Soldiers and police have shot and killed more than 40 people and injured many more. Security forces raided the homes of citizens of Eswatini and arrested dozens of people, including young people and political activists. Those arrested reported beatings and torture to the police. To hide the scale of the brutal response by the security forces, the authorities have targeted journalists.

On July 5, the South Africa-based online publication New frame reported that two of its journalists covering the protests were “detained, assaulted and tortured” by security forces, and forced to remove equipment from their phones and cameras.

The regional response has taken several forms. Recognizing the root causes of the protests, the ruling African National Congress (ANC) in South Africa issued a strong statement expressing its deep concern at the violence and called for an end to the crisis, for the lifting of political parties and an end to autocracy and the brutal repression of citizens.

SADC intervenes

In contrast, the South African government’s Department of International Relations and Cooperation issued a brief, lukewarm declaration calling for a constructive dialogue. He also called on the security forces to “show total restraint and protect the life and property of the population, in accordance with the constitutional provisions and the laws of the country”.

The regional Southern African Development Community (SADC), recognizing the urgency of the situation, issued a declaration by the president of his body responsible for politics, defense and security, President Mokgweetsi Masisi of Botswana, and on July 4 sent a delegation to Eswatini to meet with authorities and others.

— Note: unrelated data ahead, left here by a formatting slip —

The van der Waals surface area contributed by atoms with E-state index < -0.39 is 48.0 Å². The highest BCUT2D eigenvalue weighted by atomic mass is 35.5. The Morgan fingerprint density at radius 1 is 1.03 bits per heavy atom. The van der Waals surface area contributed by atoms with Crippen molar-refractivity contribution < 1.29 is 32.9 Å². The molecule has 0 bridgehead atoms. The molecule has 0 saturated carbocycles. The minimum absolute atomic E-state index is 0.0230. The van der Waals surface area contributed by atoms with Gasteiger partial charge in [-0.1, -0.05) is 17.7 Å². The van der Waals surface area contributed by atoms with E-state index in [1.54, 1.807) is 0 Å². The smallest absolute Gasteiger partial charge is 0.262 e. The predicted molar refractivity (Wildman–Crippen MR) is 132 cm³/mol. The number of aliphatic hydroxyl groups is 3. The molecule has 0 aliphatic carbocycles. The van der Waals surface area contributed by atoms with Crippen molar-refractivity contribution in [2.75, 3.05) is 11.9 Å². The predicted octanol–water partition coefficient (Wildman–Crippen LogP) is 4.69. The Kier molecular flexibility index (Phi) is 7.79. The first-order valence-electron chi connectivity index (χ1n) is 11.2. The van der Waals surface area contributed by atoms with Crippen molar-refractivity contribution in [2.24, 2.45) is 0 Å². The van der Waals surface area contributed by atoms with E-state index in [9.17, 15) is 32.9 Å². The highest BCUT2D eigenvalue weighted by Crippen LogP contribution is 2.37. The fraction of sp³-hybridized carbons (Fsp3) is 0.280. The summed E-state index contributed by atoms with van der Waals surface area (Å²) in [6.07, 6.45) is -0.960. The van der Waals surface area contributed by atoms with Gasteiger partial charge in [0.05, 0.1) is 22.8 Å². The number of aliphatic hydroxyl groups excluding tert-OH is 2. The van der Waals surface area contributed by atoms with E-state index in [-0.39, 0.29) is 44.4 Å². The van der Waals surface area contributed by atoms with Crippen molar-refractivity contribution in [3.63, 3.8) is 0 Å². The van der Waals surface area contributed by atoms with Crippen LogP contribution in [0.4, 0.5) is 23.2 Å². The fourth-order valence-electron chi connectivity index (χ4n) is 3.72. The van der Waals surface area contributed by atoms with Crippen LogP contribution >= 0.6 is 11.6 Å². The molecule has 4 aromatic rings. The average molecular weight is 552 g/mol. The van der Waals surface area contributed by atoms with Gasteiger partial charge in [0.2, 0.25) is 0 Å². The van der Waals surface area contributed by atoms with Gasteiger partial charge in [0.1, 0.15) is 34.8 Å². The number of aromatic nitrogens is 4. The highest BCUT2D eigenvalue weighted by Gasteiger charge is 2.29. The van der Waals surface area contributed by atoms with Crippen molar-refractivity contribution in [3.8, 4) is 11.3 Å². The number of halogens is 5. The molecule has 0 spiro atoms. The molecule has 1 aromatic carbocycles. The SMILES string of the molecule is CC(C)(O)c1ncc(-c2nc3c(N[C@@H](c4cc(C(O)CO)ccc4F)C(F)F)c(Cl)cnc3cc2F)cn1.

SADC later reported that the delegation had not met all the actors concerned and would send a second mission.

What regional leaders do next, especially neighboring Eswatini’s South Africa, is essential to prevent the crisis from escalating. Eswatini authorities should be urged to quickly calm the situation and return the army to its barracks.

Regional leaders must demand justice

SADC should support the establishment of an independent commission of inquiry to promptly and transparently investigate the role of the military and other security forces in the killings of civilians and other human rights violations. Soldiers and other security forces found responsible should be promptly brought to justice.

The authorities in Eswatini should be urged to recognize the grievances of the citizens and to move swiftly towards the creation of a constitutional democracy. This includes opening up a political space for national dialogue, suppressing political parties, repealing repressive laws and ensuring citizens’ rights to freedom of expression, association and assembly.

The citizens of Eswatini deserve the support of the region. The country’s authorities must not doubt that the brutal and repressive responses to the dissatisfaction of the citizens will take a heavy toll.

SADC should clarify that the region’s economic support to Eswatini through trade and membership in the Southern African Customs Union will depend on ending the abuses of the past few weeks and implementing meaningful political and economic reforms. SM / MC